Autocontrol rejects a claim by Iberdrola against Repsol for misleading advertising

MADRID, 16 Abr.

Autocontrol rejects a claim by Iberdrola against Repsol for misleading advertising


The first section of the Autocontrol Jury, Association for the Self-regulation of Commercial Communication, has completely rejected a claim by Iberdrola against Repsol for misleading advertising.

Likewise, the organization imposes on Iberdrola the payment of any fees that may eventually accrue for the processing of the procedure before Autocontrol.

Specifically, the claim was filed on January 19 by Iberdrola Clients against an advertisement broadcast on television, in the press and on the Internet by Repsol in which its new renewable fuels were promoted.

On them you could read: 'Repsol's quality is now 100% renewable. From organic waste. Already available in more than 50 service stations and at the end of the year in 600'; 'New 100% renewable fuels from Repsol'.

As stated in its statement of claim, Iberdrola considered that this advertising was "contrary to the principle of truthfulness, and, therefore, contrary to rule 14 of the Self-control Advertising Code of Conduct", considering that it was "misleading or suitable to induce error", while in his opinion it generated the impression that all of Repsol's activity and products were now 100% renewable.

Likewise, the electric company questioned the veracity of the 100% renewable origin of these fuels, as well as whether they could be used by all vehicles.

However, according to studies provided by Repsol, Autocontrol overturns all these arguments by estimating that advertising complies with all regulations.

In its resolution, the Autocontrol jury believes that it does not seem likely that a consumer would conclude "that currently all Repsol fuels are 100% renewable, since that would mean admitting that out of the fifty Repsol service stations that currently have fuels renewables, the remaining service stations do not sell fuel".

Furthermore, it considers that "there is no evidence from which it can be deduced that the consequences derived from the use of promoted fuels are substantially different - in terms of consumption - than those derived from the consumption of fossil fuels."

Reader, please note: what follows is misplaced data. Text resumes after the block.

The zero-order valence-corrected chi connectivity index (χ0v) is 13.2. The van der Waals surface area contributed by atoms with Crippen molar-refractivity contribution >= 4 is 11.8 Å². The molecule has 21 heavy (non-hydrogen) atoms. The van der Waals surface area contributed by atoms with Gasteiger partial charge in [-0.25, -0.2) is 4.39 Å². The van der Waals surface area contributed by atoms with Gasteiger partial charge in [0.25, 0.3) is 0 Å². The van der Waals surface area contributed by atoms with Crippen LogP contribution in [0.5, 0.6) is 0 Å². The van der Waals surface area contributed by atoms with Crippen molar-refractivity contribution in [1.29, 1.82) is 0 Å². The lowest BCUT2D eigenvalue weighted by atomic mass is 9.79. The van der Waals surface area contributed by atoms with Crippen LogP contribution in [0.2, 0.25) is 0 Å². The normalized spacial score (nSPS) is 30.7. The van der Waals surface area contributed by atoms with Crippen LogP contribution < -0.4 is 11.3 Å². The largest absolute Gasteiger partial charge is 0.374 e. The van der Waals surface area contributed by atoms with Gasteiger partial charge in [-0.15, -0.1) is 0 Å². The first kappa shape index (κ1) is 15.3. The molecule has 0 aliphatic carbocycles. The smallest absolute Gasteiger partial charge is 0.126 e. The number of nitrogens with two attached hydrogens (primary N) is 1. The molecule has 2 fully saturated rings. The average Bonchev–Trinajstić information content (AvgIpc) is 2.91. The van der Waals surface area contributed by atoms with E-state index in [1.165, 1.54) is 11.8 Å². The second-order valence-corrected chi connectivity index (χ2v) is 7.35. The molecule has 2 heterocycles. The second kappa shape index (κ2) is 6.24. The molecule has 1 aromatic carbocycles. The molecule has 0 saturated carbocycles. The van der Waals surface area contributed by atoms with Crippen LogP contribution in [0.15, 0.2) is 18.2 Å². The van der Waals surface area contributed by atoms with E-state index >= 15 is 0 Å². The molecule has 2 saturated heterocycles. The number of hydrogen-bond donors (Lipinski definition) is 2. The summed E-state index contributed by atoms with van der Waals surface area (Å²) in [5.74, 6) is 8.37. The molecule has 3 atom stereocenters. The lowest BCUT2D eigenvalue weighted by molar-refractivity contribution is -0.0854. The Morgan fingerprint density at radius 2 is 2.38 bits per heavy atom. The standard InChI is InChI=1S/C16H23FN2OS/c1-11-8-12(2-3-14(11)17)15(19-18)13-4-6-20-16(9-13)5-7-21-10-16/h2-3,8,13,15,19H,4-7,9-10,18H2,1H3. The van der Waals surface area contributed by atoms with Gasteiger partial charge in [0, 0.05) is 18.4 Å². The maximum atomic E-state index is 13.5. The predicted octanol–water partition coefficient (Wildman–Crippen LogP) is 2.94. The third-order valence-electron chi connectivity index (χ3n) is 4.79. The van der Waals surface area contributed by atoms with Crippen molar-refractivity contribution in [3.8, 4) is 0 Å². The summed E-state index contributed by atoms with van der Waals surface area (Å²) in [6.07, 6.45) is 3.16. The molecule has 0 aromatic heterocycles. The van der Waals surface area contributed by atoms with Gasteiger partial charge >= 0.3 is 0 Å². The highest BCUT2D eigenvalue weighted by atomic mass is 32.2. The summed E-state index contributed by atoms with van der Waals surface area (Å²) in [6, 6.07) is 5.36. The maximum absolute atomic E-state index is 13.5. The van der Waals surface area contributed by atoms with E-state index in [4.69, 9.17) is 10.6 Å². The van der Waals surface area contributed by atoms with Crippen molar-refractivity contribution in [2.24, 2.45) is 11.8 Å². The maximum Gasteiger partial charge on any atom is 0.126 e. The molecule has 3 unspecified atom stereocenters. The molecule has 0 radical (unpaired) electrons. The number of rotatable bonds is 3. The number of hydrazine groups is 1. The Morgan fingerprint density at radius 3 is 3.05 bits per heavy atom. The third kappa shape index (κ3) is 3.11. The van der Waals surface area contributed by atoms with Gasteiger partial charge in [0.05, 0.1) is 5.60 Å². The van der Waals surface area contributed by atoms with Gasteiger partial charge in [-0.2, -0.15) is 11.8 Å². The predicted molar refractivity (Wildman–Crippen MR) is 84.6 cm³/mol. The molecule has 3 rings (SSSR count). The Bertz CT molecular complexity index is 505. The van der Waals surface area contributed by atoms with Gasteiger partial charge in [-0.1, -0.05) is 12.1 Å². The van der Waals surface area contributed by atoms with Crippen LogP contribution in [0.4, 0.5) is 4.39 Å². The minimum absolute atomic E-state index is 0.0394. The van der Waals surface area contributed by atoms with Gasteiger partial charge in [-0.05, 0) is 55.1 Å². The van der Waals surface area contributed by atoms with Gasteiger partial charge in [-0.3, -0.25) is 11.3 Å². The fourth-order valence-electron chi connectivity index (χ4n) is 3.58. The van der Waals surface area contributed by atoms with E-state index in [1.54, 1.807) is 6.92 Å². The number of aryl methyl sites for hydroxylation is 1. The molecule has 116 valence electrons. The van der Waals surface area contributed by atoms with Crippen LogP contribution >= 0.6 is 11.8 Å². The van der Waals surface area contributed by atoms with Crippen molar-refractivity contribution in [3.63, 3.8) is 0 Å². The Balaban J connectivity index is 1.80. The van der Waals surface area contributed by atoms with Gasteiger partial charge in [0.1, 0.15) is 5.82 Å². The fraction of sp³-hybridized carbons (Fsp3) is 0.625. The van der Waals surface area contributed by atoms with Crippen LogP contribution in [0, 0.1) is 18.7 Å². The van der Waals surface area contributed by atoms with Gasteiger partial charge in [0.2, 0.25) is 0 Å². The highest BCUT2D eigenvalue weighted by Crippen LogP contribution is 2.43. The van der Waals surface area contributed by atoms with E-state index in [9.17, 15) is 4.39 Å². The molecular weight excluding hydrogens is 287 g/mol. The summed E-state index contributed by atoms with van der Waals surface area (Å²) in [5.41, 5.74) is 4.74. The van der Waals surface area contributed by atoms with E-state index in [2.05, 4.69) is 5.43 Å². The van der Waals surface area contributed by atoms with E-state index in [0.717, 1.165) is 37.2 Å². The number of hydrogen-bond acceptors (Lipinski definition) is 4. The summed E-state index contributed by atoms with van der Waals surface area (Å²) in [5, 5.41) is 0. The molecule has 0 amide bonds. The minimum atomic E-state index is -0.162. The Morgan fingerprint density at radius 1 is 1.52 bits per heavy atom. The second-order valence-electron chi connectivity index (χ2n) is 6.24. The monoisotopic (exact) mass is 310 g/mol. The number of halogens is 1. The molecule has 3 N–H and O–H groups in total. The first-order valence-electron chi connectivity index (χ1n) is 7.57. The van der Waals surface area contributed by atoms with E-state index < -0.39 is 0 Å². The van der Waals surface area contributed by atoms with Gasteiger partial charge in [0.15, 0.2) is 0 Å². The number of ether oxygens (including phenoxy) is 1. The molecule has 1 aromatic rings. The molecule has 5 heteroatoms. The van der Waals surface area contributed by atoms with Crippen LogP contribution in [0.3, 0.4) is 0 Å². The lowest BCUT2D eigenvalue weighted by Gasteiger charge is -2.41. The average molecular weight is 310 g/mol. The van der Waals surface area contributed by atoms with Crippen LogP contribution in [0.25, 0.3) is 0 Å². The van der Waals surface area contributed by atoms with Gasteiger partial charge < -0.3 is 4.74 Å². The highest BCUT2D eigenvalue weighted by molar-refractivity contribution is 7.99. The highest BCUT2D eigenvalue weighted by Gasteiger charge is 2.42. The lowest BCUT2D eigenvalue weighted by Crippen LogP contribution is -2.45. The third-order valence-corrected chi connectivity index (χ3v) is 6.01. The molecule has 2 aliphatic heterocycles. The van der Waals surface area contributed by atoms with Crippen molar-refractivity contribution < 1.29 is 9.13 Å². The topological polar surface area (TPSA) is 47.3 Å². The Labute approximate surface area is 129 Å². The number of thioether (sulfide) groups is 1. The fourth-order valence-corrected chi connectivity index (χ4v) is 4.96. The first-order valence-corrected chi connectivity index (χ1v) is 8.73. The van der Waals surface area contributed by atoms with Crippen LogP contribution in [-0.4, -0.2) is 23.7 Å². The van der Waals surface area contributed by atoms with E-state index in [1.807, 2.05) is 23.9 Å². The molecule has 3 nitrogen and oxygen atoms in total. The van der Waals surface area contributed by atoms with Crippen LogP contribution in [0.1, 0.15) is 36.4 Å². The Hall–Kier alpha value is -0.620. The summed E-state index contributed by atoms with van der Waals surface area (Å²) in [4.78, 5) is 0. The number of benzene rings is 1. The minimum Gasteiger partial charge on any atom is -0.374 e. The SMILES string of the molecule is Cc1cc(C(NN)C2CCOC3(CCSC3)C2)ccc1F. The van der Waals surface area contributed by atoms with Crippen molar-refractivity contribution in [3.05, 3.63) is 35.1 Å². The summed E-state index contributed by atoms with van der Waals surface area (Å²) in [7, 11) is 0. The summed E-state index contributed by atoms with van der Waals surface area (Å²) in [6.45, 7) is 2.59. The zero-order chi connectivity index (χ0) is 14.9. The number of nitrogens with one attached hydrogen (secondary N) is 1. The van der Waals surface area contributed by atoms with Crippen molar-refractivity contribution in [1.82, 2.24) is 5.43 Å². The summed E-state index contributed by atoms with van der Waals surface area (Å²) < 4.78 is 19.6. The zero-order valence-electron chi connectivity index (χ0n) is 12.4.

"On the other hand, there is a study from which it is clear that these consequences - in terms of consumption - are not significant," he adds, which is why he states that "it cannot then be seen that advertising omits relevant information at this point, in a manner likely to mislead an average consumer who is normally informed and reasonably attentive and discerning.

For this reason, he believes that Repsol conveys "clearly and unequivocally the message according to which a new category of fuels is promoted, which can be found along with the traditional ones of fossil origin, and which are currently not available in all service stations." Repsol, but only in fifty."

Likewise, he believes that Iberdrola "has not provided any evidence from which any element can be derived that would allow us to question the renewable nature of Repsol's new fuels."

This resolution occurs while the lawsuit filed last February by Iberdrola against Repsol in the Commercial Court number 2 of Santander for "unfair competition and misleading advertising" is still pending ruling, considering that it had engaged in 'greenwashing'. or ecological bleaching.

Specifically, Iberdrola went to a court in Cantabria since, in accordance with procedural regulations, when companies with different registered offices are sued, the plaintiff can choose the location of any of those addresses. In this case, the company that competes with Iberdrola in the sale of electricity and gas, Repsol Distribuidora de Electricidad y Gas, has its registered office in Santander.